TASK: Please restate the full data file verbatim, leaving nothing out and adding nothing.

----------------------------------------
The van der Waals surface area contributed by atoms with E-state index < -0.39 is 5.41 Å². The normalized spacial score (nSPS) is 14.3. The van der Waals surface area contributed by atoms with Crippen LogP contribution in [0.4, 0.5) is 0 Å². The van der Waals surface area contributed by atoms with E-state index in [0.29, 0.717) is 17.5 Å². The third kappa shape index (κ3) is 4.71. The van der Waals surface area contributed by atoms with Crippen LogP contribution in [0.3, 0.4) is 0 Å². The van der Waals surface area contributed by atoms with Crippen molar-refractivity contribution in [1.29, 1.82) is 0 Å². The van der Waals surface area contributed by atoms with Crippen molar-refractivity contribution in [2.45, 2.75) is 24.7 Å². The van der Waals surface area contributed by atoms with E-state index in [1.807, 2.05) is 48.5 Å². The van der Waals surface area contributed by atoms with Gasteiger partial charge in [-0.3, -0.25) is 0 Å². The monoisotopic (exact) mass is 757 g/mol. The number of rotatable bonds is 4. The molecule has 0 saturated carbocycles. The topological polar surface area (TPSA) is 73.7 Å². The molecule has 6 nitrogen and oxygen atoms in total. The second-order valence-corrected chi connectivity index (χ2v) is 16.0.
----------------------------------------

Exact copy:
The van der Waals surface area contributed by atoms with E-state index < -0.39 is 5.41 Å². The normalized spacial score (nSPS) is 14.3. The van der Waals surface area contributed by atoms with Crippen LogP contribution in [0.4, 0.5) is 0 Å². The van der Waals surface area contributed by atoms with E-state index in [0.29, 0.717) is 17.5 Å². The third kappa shape index (κ3) is 4.71. The van der Waals surface area contributed by atoms with Crippen LogP contribution in [0.3, 0.4) is 0 Å². The van der Waals surface area contributed by atoms with Crippen molar-refractivity contribution in [1.29, 1.82) is 0 Å². The van der Waals surface area contributed by atoms with Crippen molar-refractivity contribution in [2.45, 2.75) is 24.7 Å². The van der Waals surface area contributed by atoms with E-state index in [1.807, 2.05) is 48.5 Å². The van der Waals surface area contributed by atoms with Gasteiger partial charge in [-0.3, -0.25) is 0 Å². The monoisotopic (exact) mass is 757 g/mol. The number of rotatable bonds is 4. The molecule has 0 saturated carbocycles. The topological polar surface area (TPSA) is 73.7 Å². The molecule has 6 nitrogen and oxygen atoms in total. The second-order valence-corrected chi connectivity index (χ2v) is 16.0.